Jason McCormick really isn’t the Grinch from Red Rock.
He’s one of the more friendly bookmakers around town. But McCormick admits there are two times during the year he absolutely doesn’t want to lose to the sports bettors.
And it all has to do with the holidays.
“If you lose Thanksgiving, that’s all going to Black Friday,” said McCormick, the race and sports director at Red Rock Resort and one of the contestants in Gaming Today’s Bookies Battle.
The other two-week stretch that concerns McCormick is right about now.
“If we lose these weeks, kids are getting fantastic Christmas gifts,” he said. “They’re getting their X Box instead of a pair of socks. The TVs start to be 75 inches vs. 45 inches when guys (bettors) have good weeks now.”
It might sound Scrooge-like, but it makes sense from a business standpoint.
“If I lose in September and October, I can handle it because all that money is coming back to bet sports,” McCormick said. “They’re going to be back tomorrow, they’re going to be back the next Saturday, they’re going to be back the next Sunday. The better the week they have, the bigger the bets come the next week.”
The holiday season is different.
“Then it goes to Christmas presents, not next week’s bets,” McCormick said.
McCormick, 43, admits he’s a workaholic who has total tunnel vision on the two priorities in his life – his family, wife Anna and sons Ryan and Jaco – and the sports book. He grew up on the south side of Chicago in Oak Forest and describes himself as a “die-hard Blackhawks and Cubs and Sox and Bears and Bulls fan.”
Cubs AND White Sox? Isn’t that illegal?
“My father (Lee) is a die-hard Sox fan,” McCormick explained. “My mother (Ceci) grew up on the north side, Cubs fan. Twelve years old and younger, it was always Sox for me.”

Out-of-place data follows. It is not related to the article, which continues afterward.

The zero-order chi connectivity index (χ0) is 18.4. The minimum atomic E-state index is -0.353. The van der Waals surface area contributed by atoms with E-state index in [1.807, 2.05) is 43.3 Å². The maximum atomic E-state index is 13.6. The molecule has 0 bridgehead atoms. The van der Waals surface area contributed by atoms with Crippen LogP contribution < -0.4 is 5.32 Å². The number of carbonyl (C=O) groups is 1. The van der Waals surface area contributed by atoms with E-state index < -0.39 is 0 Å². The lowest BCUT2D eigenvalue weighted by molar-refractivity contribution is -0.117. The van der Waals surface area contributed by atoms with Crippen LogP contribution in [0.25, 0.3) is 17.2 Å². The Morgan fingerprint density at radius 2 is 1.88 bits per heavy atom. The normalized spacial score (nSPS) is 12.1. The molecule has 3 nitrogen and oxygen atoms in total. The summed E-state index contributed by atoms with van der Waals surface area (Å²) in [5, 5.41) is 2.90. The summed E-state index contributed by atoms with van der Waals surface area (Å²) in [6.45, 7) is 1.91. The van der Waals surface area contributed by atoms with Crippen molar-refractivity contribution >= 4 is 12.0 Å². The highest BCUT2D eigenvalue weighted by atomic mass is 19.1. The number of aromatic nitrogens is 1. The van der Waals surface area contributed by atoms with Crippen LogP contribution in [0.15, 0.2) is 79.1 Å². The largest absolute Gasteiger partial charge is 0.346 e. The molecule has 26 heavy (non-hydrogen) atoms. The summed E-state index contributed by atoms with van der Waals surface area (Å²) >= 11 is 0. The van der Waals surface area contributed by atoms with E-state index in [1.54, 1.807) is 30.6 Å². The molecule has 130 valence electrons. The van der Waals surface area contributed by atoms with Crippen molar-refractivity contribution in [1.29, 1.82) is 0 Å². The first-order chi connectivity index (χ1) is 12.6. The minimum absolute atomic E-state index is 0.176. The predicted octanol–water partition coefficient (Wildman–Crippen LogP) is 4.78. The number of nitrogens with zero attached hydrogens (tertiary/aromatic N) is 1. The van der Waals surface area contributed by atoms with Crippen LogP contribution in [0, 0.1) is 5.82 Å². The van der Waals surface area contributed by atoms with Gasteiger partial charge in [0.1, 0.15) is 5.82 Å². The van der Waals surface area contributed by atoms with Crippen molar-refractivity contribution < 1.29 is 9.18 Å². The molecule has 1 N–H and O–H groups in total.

As he got older, however, McCormick started watching the Cubs on WGN-TV and eventually hanging out at Wrigley Field on a regular basis.
“I transitioned to a die-hard Cubs fan,” he said. “I was working downtown during the summer at RC Cola. I had a graveyard shift – 10 p.m. to 6 a.m. I’d go home, take a short nap, shower and go to Wrigley. Then I’d go back home, shower and go to work. Those were some of the best days.”
He did that from 1993-95 and then made the move to Las Vegas, sight unseen, to attend UNLV. McCormick got his start in the sports-book industry in 1997 as a ticket writer at Bally’s when he was 22 years old. Within a couple years, he had been promoted to lead supervisor and helped open the Paris Las Vegas race and sports books.
It was a rapid rise. Too rapid, he admits. For a variety of reasons, McCormick suddenly decided to walk away from the business and started selling cars at a Mitsubishi dealer. It lasted only six months. He realized he’d made a mistake.
“I loved the money but didn’t enjoy the work,” McCormick said. “I was working 80-90 hours a week. Selling cars didn’t provide any better work-life balance. It only got worse. I realized I wanted to do something I really enjoy.”
So he started back at the bottom, accepting a job as a part-time ticket writer at Fiesta Henderson. He was quickly promoted to a manager’s position at Fiesta Rancho and then got his big break. In 2006, at age 31, McCormick received the ultimate offer to help legendary bookmaker Art Manteris run Red Rock, which is the race and sports hub for all of Station Casino’s properties.
“I was willing to start over and go probably beneath where I should have been and then work my way back up,” McCormick said. “Sometimes you have to go and take a backwards step or face adversity to take a leap forward.”